Cocke County, Tennessee
Old Mills

This essay was written by Ruth Webb O'Dell and printed in the "Tennessee Folklore Society Bulletin" Vol XI, Number 3, September, 1945.

In the days of the pioneers, converting grain into bread was a long and tedious process that required much time and patience.

This was particularly true in the case of corn grinding, for only one grain dropped at a time. The mill, however, was so constructed that a "turn" of corn could be placed in the mill at night, the mill started, and then left to grind all night. The next morning the meal would be ready. The grinding made a terrible noise like a storm in its fury.

Flour milling was even more tedious because of the greater difficulty of preparing the grain. First the wheat was cut by hand with a scythe and then spread out on the barn floor for threshing. This was done with a "frail" - a twisted pole of hickory wood, one end of which had been beaten with an axe until it was very soft. After the wheat was well threshed with the "frail" it was placed in a "fan mill." This was made of wood and operated by a double-geared crank. (I asked the old gentleman who gave me this information how to spell "geared." "Oh," he replied, "just put it down without spelling it.") The fan mill was screened, and thus the grain was retained while the chaff blew away. After the fanning process the wheat was washed and spread out to dry. Next it was ground on the "burr" or rock, after which it was sifted by hand through a sifter made of muslin stretched over a hoop. This was called a "sarch."

Long after the corn mills were modernized, wheat was milled by the above process. Later the flour was "bolted" by a hand reel, falling into five--or ten--foot chests, from which it was dipped by hand with a paddle and placed in sacks. This process was used until in the 80's.

Occasionally there would be connected with the wheat and flour mills a "sash saw," which was something like a cross-cut saw but straight on the teeth side. This was fastened in a sash or frame and propelled from a wheel below which sent the saw up and down. It is said that the sawyer could start the saw in the end of the log in the early morning, go about his other work during the fore noon, and return at mid-day to find the saw almost to the other end of the log. A plank sawed by this method was much more uniform in thickness than one sawed by the later circular-saw method.

Since Cocke County is so well supplied with creeks and rivers, it had many of the water-powered mills. One of the oldest is the DeWitt Mill near Bridgeport. It was called the Dowut Mill. Across the French Broad River at this mill was a covered bridge which washed away before Civil War days. The mill was located near the old Brooks Mill, which still stands and is a little to the east of the present Major James T. Huff Bridge at Bridgeport.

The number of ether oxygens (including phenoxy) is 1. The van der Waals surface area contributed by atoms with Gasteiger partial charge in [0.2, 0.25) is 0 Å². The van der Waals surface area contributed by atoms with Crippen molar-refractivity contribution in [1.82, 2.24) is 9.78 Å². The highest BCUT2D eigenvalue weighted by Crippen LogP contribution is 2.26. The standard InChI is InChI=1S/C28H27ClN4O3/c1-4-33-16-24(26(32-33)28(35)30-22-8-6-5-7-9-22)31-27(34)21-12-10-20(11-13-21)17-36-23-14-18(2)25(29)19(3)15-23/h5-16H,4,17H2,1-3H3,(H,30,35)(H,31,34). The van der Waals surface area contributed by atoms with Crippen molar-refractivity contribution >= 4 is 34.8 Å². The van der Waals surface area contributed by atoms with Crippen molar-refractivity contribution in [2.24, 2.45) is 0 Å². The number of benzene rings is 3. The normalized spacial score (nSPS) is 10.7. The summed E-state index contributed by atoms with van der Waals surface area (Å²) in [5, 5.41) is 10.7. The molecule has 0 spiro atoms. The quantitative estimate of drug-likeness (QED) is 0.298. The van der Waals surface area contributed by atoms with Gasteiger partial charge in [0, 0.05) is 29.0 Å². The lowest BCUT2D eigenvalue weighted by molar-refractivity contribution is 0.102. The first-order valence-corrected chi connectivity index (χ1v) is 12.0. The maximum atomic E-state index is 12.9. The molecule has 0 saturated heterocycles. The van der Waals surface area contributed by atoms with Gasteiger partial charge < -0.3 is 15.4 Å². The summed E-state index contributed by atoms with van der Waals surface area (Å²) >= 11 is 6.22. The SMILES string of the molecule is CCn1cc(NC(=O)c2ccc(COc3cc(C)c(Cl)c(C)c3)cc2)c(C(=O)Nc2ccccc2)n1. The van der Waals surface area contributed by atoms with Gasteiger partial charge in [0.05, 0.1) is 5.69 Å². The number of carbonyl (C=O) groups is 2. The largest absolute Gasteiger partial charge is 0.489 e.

The cane mill was powered by a horse, but it was nevertheless a mill, and it figured large in pioneer life. For from the cane mill came the juice which was made into sorghum molasses, and sorghum molasses when made properly was a favorite "sweetning."

The cane mill consisted of two large iron rollers mounted near the top of a mill four, or five feet high. A lever was attached to the top of the mill in such a way that, when a horse was hitched to the lever and driven round the mill, it set the rollers in motion. The cane was hand-fed into the rollers, and the juice ran through a cloth into a tub. The ground cane was thrown into the pathway for the horse to walk on. The horses, incidentally, sometimes got very dizzy, and had to be changed frequently.

The juice was boiled in kettles of fifty or sixty gallons capacity and placed on a furnace of rocks and mud. Later the kettles were replaced by flat boxes, sheet-iron lined, which held around twenty-five gallons. These were placed over furnaces about two feet high wherein a hot wood fire was kept burning. It was not possible to make more than three runs a day, and even at that the third run was not apt to come off before nine or ten p.m.

The "box-boiler" was replaced by the "evaporator." This arrangement placed the juice in sections, and, as the juice came nearer to being molasses, it ran into another section, progressing from section to section until it was ready to come off the furnace. All the different processes required constant attention to keep the proper heat and to keep the boiling juice properly skimmed. In the early days the skimmers were made of army canteens, each canteen being divided into half.

Each cane mill served a radius of about twenty miles. The owner charged fifty cents a day for the use of the mill. This was usually paid in molasses.

Molasses makings were gala occasions. Neighbors often helped with the tedious task. After all was finished, much of the last run was allowed to boil until it was ready for candy. While it cooled, all hands were washed in the nearby stream, greased thoroughly, and then each Jack chose his Jill for the candy-pulling.

 - Ruth W. O'Dell